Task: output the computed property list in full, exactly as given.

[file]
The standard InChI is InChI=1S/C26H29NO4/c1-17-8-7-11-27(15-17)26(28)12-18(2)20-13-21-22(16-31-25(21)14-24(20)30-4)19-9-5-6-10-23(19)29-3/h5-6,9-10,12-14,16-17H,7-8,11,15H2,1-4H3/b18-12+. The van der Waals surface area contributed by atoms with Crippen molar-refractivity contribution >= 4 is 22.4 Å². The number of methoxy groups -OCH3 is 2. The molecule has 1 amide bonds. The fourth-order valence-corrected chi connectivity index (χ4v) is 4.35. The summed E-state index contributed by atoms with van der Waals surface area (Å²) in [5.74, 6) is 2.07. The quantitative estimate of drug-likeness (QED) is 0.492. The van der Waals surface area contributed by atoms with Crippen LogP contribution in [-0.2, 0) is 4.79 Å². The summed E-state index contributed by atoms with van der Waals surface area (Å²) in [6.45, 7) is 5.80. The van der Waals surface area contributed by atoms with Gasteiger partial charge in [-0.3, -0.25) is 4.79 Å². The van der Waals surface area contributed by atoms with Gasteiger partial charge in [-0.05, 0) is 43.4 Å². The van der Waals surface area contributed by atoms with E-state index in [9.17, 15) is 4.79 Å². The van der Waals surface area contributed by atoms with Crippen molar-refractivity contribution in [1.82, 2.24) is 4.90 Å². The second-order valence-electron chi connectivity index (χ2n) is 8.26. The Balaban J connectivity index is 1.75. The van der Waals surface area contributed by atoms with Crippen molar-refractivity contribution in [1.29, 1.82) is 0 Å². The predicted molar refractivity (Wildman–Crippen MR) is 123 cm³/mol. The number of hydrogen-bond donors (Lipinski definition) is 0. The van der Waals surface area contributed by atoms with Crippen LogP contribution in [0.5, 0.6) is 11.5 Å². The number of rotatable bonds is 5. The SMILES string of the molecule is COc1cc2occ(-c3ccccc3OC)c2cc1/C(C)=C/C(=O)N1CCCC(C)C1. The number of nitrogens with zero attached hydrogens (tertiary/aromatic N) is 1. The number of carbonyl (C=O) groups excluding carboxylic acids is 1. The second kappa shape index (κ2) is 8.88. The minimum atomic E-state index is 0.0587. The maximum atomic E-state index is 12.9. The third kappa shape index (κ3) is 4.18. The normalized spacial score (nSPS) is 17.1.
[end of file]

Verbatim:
The standard InChI is InChI=1S/C26H29NO4/c1-17-8-7-11-27(15-17)26(28)12-18(2)20-13-21-22(16-31-25(21)14-24(20)30-4)19-9-5-6-10-23(19)29-3/h5-6,9-10,12-14,16-17H,7-8,11,15H2,1-4H3/b18-12+. The van der Waals surface area contributed by atoms with Crippen molar-refractivity contribution >= 4 is 22.4 Å². The number of methoxy groups -OCH3 is 2. The molecule has 1 amide bonds. The fourth-order valence-corrected chi connectivity index (χ4v) is 4.35. The summed E-state index contributed by atoms with van der Waals surface area (Å²) in [5.74, 6) is 2.07. The quantitative estimate of drug-likeness (QED) is 0.492. The van der Waals surface area contributed by atoms with Crippen LogP contribution in [-0.2, 0) is 4.79 Å². The summed E-state index contributed by atoms with van der Waals surface area (Å²) in [6.45, 7) is 5.80. The van der Waals surface area contributed by atoms with Gasteiger partial charge in [-0.3, -0.25) is 4.79 Å². The van der Waals surface area contributed by atoms with Gasteiger partial charge in [-0.05, 0) is 43.4 Å². The van der Waals surface area contributed by atoms with E-state index in [9.17, 15) is 4.79 Å². The van der Waals surface area contributed by atoms with Crippen molar-refractivity contribution in [1.82, 2.24) is 4.90 Å². The second-order valence-electron chi connectivity index (χ2n) is 8.26. The Balaban J connectivity index is 1.75. The van der Waals surface area contributed by atoms with Crippen molar-refractivity contribution in [1.29, 1.82) is 0 Å². The predicted molar refractivity (Wildman–Crippen MR) is 123 cm³/mol. The number of hydrogen-bond donors (Lipinski definition) is 0. The van der Waals surface area contributed by atoms with Crippen LogP contribution in [0.5, 0.6) is 11.5 Å². The number of rotatable bonds is 5. The SMILES string of the molecule is COc1cc2occ(-c3ccccc3OC)c2cc1/C(C)=C/C(=O)N1CCCC(C)C1. The number of nitrogens with zero attached hydrogens (tertiary/aromatic N) is 1. The number of carbonyl (C=O) groups excluding carboxylic acids is 1. The second kappa shape index (κ2) is 8.88. The minimum atomic E-state index is 0.0587. The maximum atomic E-state index is 12.9. The third kappa shape index (κ3) is 4.18. The normalized spacial score (nSPS) is 17.1.